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The guy just down the street from me actually sighed when I walked into his place of business yesterday. Four of the last five weekdays, we've stood four feet away from one another, toddering back and forth on our heels, straining to make conversation.

"You are back again, I see," he said.

"Yep," I said. "I'm not happy about it either."

"Those Yankees, they are playing well again," he said.

"Yes," I said, clicking the roof of my mouth with my tongue, "yes, they are."

I handed him seven sheets of paper in pristine condition, the exact same seven sheets of paper I had handed him two days before.


"Let's try this again," I said, gave him a phone number to type into the machine and handed him seven bucks. This brought our total to $24 for the week. All for a service that neither one of us could be sure was actually working.

We were at the Speedway Copy and Printing store, just blocks from Madison Square Garden in Manhattan, and we were playing the Dance of Fax.

The papers all went through, the little machine beeped and he gave me a "sheet of the confirmation." As I walked out the front door, disgruntled, grumbling, unconvinced, the guy waved to me.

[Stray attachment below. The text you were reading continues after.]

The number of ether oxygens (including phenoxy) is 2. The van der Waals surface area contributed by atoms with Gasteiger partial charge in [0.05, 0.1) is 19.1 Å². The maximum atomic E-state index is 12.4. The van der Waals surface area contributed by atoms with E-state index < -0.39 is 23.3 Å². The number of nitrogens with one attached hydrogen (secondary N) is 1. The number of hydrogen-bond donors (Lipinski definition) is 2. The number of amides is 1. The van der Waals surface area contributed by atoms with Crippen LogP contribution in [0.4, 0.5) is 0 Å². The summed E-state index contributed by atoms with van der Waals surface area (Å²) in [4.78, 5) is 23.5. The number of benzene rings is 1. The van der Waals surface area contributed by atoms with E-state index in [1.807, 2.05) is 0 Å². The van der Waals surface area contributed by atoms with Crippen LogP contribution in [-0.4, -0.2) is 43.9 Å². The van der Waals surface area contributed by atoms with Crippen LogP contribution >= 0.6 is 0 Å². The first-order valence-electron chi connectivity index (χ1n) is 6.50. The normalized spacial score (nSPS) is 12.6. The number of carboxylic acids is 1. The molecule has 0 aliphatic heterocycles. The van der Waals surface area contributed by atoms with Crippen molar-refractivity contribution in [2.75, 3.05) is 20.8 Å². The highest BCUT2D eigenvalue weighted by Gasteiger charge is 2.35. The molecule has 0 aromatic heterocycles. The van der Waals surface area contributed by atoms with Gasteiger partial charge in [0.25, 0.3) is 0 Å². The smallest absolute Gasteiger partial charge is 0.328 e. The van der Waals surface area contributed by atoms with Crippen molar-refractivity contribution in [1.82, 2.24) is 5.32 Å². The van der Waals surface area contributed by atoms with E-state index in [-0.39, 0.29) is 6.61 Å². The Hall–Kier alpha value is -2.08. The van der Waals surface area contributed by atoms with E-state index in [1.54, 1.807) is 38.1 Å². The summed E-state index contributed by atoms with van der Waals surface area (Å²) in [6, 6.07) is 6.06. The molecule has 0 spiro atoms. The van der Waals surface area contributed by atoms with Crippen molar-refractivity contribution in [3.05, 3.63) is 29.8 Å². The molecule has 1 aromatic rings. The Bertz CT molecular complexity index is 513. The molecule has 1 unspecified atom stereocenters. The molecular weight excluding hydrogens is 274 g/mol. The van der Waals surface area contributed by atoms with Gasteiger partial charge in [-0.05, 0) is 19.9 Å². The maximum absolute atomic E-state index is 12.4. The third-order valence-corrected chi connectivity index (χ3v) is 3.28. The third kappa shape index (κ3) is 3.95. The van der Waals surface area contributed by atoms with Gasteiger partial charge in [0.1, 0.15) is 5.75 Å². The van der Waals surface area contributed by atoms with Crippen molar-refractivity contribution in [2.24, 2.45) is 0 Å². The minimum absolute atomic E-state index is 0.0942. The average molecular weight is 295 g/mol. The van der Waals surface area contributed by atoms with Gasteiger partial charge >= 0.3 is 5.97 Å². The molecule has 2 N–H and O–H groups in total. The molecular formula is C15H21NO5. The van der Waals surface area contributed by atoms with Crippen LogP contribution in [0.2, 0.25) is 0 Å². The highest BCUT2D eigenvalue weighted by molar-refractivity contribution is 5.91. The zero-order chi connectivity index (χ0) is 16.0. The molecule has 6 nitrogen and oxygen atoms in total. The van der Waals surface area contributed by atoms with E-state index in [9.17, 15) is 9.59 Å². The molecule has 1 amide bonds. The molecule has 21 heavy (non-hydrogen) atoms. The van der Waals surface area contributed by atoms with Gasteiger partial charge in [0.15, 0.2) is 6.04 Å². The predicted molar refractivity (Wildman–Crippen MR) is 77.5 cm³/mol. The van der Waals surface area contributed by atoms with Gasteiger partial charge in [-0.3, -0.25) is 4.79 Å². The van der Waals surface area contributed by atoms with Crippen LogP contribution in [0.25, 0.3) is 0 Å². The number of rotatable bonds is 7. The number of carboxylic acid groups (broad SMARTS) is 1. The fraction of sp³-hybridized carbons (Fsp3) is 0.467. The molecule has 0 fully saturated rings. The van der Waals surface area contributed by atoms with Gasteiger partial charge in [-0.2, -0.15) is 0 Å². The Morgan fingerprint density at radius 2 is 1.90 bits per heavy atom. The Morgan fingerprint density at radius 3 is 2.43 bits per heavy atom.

"Good luck!" he said. "I hope it went through this time!"

Let's just say, hypothetically speaking, that 20 percent of the emails you sent never made it to their intended recipient. Twenty percent. Of the last 10 emails you sent -- personal, business or whatever -- two of them just never got there. Something jammed them up.

Now, imagine that each of those emails took you two minutes to send, and until the person emailed you back to confirm they had received them, you would have no idea whether or not it had failed again and you'd have to do it all over. Oh, and imagine that it cost you about two bucks to send each email.

This scenario, of course, is familiar to anyone who has to deal with a fax machine. To put it plainly: There is no longer any reason to use a fax machine. None. There's not a single function a fax machine performs that a computer cannot. Need a newspaper article sent? Scan it in and email it out as a PDF. Signed document sent over? Just sign the contract, scan that and email it out. (There's no reason it's any less notarized than a fax, which, after all, is just a copy itself. Renee Thomas, director of field marketing for fax-integration software company Esker, says that with new authentication technology, PDF's are now just as secure for signatures as faxes-or even paper.)

"Lots of times, faxes were used to send pre-existing documents," says Bob Zeitlinger, managing director of B To Z Communications, a public relations firm based in Washington, D.C. "Now with scanners, it's no longer necessary, especially when several people need the pre-existing documents. Emailing a PDF eliminates the need to fax again and again."